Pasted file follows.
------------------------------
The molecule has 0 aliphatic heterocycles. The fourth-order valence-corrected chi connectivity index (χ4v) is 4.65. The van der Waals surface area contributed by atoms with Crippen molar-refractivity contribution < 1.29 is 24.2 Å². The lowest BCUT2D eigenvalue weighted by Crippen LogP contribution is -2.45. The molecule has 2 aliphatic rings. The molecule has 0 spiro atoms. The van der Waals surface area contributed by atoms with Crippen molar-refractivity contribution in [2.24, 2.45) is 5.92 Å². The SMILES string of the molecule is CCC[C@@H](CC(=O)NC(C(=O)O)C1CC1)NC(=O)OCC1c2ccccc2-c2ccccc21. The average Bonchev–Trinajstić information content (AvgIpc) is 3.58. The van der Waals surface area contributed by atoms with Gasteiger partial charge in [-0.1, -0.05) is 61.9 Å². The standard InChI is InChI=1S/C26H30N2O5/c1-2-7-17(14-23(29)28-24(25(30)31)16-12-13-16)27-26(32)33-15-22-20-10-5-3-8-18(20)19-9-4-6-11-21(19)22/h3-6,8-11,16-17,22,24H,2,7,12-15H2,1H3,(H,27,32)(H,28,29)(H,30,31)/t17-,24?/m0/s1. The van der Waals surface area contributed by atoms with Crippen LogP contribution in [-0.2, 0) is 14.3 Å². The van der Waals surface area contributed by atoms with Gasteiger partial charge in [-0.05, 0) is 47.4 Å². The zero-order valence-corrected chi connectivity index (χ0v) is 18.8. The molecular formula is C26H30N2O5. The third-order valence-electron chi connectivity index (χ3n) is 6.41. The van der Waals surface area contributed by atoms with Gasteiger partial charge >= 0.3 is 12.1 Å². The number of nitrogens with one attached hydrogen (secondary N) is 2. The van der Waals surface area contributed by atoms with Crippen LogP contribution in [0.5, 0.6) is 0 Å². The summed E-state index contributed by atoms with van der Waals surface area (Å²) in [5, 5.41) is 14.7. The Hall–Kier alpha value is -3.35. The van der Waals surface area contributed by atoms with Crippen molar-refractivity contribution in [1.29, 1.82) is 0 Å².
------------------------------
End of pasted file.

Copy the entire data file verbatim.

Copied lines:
The molecule has 0 aliphatic heterocycles. The fourth-order valence-corrected chi connectivity index (χ4v) is 4.65. The van der Waals surface area contributed by atoms with Crippen molar-refractivity contribution < 1.29 is 24.2 Å². The lowest BCUT2D eigenvalue weighted by Crippen LogP contribution is -2.45. The molecule has 2 aliphatic rings. The molecule has 0 spiro atoms. The van der Waals surface area contributed by atoms with Crippen molar-refractivity contribution in [2.24, 2.45) is 5.92 Å². The SMILES string of the molecule is CCC[C@@H](CC(=O)NC(C(=O)O)C1CC1)NC(=O)OCC1c2ccccc2-c2ccccc21. The average Bonchev–Trinajstić information content (AvgIpc) is 3.58. The van der Waals surface area contributed by atoms with Gasteiger partial charge in [-0.1, -0.05) is 61.9 Å². The standard InChI is InChI=1S/C26H30N2O5/c1-2-7-17(14-23(29)28-24(25(30)31)16-12-13-16)27-26(32)33-15-22-20-10-5-3-8-18(20)19-9-4-6-11-21(19)22/h3-6,8-11,16-17,22,24H,2,7,12-15H2,1H3,(H,27,32)(H,28,29)(H,30,31)/t17-,24?/m0/s1. The van der Waals surface area contributed by atoms with Crippen LogP contribution in [-0.2, 0) is 14.3 Å². The van der Waals surface area contributed by atoms with Gasteiger partial charge in [-0.05, 0) is 47.4 Å². The zero-order valence-corrected chi connectivity index (χ0v) is 18.8. The molecular formula is C26H30N2O5. The third-order valence-electron chi connectivity index (χ3n) is 6.41. The van der Waals surface area contributed by atoms with Gasteiger partial charge >= 0.3 is 12.1 Å². The number of nitrogens with one attached hydrogen (secondary N) is 2. The van der Waals surface area contributed by atoms with Crippen LogP contribution in [0.5, 0.6) is 0 Å². The summed E-state index contributed by atoms with van der Waals surface area (Å²) in [5, 5.41) is 14.7. The Hall–Kier alpha value is -3.35. The van der Waals surface area contributed by atoms with Crippen molar-refractivity contribution in [1.29, 1.82) is 0 Å².